The struggles and legacy of the pioneering Jesuits in Australia have been chronicled in a handsome 200-page coffee table book. “The Vine and the Branches: The Fruits of the Sevenhill Mission” tells of the establishment and development of Sevenhill, which is considered the birthplace of the Jesuits in Australia and the start of winemaking in South Australia’s Clare Valley.
The book is the first major publication to draw together the story of the Jesuits at Sevenhill. It was formally launched on December 1, 2016 to coincide with the 150th anniversary of the consecration of the first stage of St Aloysius’ Church by Bishop Laurence Sheil in November 1866.
“The book has uncovered a lot of things for us. We didn’t have a great deal of knowledge. Now, we’ve got it all in one spot. I’ve learned a lot even in the last year about this place,” said Sevenhill Parish Priest Fr Paul Fyfe SJ, who co-authored the book with Fr Michael Head SJ and Paul McKee.
Sevenhill was established by Austrian Jesuits Fr Aloysius Kranewitter and Fr Maximillian Klinkowstrom who arrived in Adelaide in 1848. They had travelled to Australia as chaplains to a group of Austrian Catholics who had fled Europe to escape political and religious oppression. The immigrants settled near the township of Clare and the Jesuits purchased 100 acres of land in 1851, naming it Sevenhill after the Seven Hill district of Rome. There they planted vines to produce sacramental wine for the emerging Catholic parishes around Australia, beginning Sevenhill’s respected tradition of Jesuit winemaking.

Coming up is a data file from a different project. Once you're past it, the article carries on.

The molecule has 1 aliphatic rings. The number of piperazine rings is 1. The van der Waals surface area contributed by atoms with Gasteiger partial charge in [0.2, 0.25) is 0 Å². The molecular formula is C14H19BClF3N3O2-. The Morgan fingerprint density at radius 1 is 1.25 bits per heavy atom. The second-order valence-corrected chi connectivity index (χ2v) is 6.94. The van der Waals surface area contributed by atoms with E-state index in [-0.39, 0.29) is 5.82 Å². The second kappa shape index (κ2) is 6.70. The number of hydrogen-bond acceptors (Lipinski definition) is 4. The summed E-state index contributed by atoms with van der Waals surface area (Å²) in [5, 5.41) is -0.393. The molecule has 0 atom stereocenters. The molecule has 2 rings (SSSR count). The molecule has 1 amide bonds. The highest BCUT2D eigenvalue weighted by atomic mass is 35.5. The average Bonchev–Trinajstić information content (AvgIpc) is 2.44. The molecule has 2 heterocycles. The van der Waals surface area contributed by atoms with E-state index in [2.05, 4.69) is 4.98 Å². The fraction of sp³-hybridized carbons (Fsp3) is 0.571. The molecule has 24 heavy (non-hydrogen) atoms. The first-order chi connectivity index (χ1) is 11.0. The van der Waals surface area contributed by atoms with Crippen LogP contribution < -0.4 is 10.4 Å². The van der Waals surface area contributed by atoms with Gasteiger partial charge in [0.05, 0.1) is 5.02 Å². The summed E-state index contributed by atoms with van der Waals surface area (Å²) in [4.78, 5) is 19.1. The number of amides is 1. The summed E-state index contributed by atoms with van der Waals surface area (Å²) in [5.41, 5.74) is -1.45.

The book contains many beautiful historical and contemporary images covering the development of the Sevenhill Cellars, the first winery established in the Clare Valley; St Aloysius Church, described as a magnificent example of Gothic Revival architecture and that includes what is believed to be the only crypt in a parish church in Australia; the College building that was South Australia’s first Catholic secondary school from 1856 to 1886 and is now the Jesuit residence; and the Centre of Ignatian Spirituality, the Jesuit retreat house in the state.
“People say that [Sevenhill] is a very special place that speaks of God, an extraordinary place where you can combine tourism. This place is also essential to Clare Valley and all that happened here,” said Fr Fyfe.
Main image: Sevenhill college and church in the early 1900s